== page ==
And yet as I pointed out in another post, they are in fact available for sale from a legitimate retail (OK, mail-order) channel in the US, they're just really expensive for what they are.

Not nonsense, and I didn't say it was a danger. You might theoretically be able to eke out a few more cycles out of the cells if you separated them for charging, is all.

>

Because to me, it does. As I assume to you, your convenience should be pretty high on your list of decision making criteria.

Most retail sales marketing *is* sleazy, dishonest and unpleasant.
This one goes farther than most, though - there's an implied fitness for purpose that the product doesn't deliver.
nate
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On Fri, 30 Aug 2013 18:27:10 -0400, Nate Nagel wrote:

I used to work for Duracell. From a business perspective given by the executives at the time, it was a good idea for Energizer and Duracell to jump on the rechargeables bandwagon and get some sales, but it was not a good idea to cannibalize their own business with high capacity rechargeables.
--
If space and time are curved, where do all the straight people come from?

snipped-for-privacy@gmail.com
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On 9/1/2013 12:05 AM, Rocinante wrote:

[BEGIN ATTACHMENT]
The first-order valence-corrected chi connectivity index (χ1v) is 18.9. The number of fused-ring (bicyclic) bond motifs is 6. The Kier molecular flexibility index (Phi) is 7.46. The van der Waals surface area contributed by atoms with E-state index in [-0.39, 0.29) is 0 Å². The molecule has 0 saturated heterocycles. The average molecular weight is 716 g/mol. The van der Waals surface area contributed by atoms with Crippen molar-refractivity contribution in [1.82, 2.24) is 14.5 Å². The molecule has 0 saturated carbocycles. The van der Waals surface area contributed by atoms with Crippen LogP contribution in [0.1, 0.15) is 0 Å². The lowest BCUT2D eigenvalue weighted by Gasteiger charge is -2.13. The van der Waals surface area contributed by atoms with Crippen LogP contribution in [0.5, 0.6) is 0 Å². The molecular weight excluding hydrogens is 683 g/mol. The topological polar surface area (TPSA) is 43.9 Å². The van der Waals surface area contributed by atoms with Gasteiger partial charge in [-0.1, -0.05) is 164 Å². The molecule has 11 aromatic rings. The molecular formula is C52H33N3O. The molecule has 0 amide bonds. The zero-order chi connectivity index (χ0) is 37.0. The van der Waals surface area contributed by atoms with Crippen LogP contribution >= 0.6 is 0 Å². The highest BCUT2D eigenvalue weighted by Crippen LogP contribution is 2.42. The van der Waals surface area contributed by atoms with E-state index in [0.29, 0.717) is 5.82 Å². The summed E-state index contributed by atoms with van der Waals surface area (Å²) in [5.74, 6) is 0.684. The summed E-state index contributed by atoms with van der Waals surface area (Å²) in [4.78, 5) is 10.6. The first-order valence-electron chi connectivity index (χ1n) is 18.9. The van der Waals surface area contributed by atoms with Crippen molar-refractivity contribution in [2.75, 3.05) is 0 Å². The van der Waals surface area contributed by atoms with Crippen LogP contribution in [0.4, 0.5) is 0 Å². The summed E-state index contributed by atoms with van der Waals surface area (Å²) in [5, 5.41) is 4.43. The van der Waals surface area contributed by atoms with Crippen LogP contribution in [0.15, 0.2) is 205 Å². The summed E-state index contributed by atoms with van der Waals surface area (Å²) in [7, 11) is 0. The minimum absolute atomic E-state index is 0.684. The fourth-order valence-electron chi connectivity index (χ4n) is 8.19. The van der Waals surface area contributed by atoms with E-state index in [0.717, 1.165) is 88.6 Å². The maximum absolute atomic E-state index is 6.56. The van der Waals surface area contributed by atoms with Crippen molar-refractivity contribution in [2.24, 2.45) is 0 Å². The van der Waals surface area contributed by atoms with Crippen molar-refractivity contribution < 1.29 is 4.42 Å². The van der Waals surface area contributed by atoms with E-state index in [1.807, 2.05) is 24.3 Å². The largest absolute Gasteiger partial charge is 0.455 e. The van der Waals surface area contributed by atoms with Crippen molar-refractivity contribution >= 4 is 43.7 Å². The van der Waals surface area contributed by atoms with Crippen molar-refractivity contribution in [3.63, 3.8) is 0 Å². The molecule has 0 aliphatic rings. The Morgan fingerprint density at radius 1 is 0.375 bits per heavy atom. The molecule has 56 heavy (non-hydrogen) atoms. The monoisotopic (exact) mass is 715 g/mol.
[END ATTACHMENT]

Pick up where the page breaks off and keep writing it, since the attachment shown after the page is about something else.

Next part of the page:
That must have changed because they just came out with a new line of LSD NiMHs that are competitively priced and higher capacity than Eneloops... if they get some positive reports from CPF I might try some. They're also stocking at least the AAs in lots of stores, although my local Staples is completely out (not sure if they are selling fast or just restocking slow)
In any case, that is not an unwelcome development... but the lack of good options in the mass market for C, D, and 9V is still frustrating. Still waiting on the guy to get back to me re: the Chinese eBay adapters...
Of course, look on the bright side... 10-15 years ago this discussion would have gone something like "I've heard that these adapters are available in China, but I haven't a clue how to go about getting them..."
Then again on the unbuttered side, we used to be a nation of innovators and most of the time when I say something like "gee, someone oughta make (something)" and it turns out that it *is* made, it's generally made halfway around the world, not here.
nate
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wrote:

I'm insulted by the language you used in this post.
Jessica
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On 9/3/2013 3:47 PM, snipped-for-privacy@gee-mail.com wrote:

Wow, really? A little salty language is more offensive to you than a major corporation deliberately ripping off consumers? I'm trying to help you (collective) here, you know. Feel free to not read my posts.
nate
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On 9/3/2013 4:46 PM, Nate Nagel wrote:

Probably a P.L.L.C.F. female. Remember, they believe in freedom of speech as long as it's only their speech. There is also that speech control thing and Political Correctness where you can't say certain words or you will lose your job and/or media empire. ^_^
TDD